While the Federal Reserve just raised interest rates again as expected, many Fed watchers believe that the central bank will not be as aggressive in raising rates next year as previously anticipated – and could even lower rates if economic growth slows. How could investors go about playing such a change in Fed policy? After a primer on what the Fed does (and doesn’t do) when it comes to stocks, today’s article identifies some strategies. For more, CLICK HERE.
It may defy reason – especially with the Federal Reserve having hiked its benchmark interest rate three times in six months – but bonds continue to do well. In fact, the author of today’s article observes that “fixed-income securities across the board are up this year.” He proceeds to highlight the ten top-performing fixed-income exchange-traded funds so far in 2017 – all of which are up by double-digit percentages. To find out what these ETFs are – as well as for the common thread shared by many of them – CLICK HERE.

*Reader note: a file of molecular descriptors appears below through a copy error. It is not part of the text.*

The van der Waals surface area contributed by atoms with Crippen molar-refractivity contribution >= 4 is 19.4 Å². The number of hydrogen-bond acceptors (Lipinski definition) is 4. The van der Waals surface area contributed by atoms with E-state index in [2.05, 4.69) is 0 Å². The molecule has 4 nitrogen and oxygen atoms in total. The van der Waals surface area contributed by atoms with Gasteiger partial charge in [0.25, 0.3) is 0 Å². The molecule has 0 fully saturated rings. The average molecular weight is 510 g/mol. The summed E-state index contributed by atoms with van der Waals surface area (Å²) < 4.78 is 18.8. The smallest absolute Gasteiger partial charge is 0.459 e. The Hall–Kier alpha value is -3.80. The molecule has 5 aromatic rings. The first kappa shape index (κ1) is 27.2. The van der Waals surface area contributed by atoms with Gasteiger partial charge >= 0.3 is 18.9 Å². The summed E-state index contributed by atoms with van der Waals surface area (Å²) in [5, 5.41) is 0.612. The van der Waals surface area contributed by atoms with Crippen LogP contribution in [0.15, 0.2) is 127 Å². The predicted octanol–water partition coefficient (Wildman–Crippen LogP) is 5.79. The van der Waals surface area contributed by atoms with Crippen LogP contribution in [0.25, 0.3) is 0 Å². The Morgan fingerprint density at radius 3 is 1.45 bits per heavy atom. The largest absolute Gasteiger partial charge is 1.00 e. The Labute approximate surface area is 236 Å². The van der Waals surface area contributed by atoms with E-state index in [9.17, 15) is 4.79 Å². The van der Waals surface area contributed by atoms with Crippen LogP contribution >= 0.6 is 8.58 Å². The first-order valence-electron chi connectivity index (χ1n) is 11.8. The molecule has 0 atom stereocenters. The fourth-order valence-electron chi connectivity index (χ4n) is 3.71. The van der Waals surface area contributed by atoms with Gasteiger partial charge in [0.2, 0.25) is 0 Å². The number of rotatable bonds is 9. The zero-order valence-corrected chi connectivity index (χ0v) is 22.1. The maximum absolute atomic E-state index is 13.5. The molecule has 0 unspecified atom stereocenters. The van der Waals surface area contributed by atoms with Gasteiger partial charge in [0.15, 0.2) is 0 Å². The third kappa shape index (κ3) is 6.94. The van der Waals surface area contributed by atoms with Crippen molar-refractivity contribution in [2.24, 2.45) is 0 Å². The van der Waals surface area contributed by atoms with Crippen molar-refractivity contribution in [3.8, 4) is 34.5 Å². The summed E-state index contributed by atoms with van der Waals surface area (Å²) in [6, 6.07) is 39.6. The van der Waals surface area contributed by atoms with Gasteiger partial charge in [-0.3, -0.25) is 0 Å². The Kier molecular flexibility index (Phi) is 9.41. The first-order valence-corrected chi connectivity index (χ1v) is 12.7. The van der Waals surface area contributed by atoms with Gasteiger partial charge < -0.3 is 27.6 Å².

The Federal Reserve held off on raising interest rates at its September meeting, but with the odds of a December hike currently being placed at around 6 in 10, investors may want to take note of a list of “7 key risks that investors need to consider in their outlook” – as compiled by David Rosenberg, chief investment strategist at Gluskin Sheff & Associates – where the Federal Reserve’s possible December move ranks as the top risk. To see what the other six key risks to investors identified by Rosenberg are – from the U.S. election to Italy’s constitutional referendum and more – CLICK HERE.
With the Federal Reserve expected to raise interest rates later this year, it might be wise to consider stocks of companies that could benefit from higher interest rates. Today’s article identifies four such companies – “companies whose short-term debt was greater than the amount of their long-term debt. These companies could benefit from refinancing their debt to lock in low rates and might choose to offer long-term bonds when the Fed acts. This action could boost their stock price by eliminating the uncertainty associated with rolling over short-term debt. Management could then focus on operations rather than continuous refinancing.” For an analysis of each of these companies, as well as the author’s recommended action for each, CLICK HERE.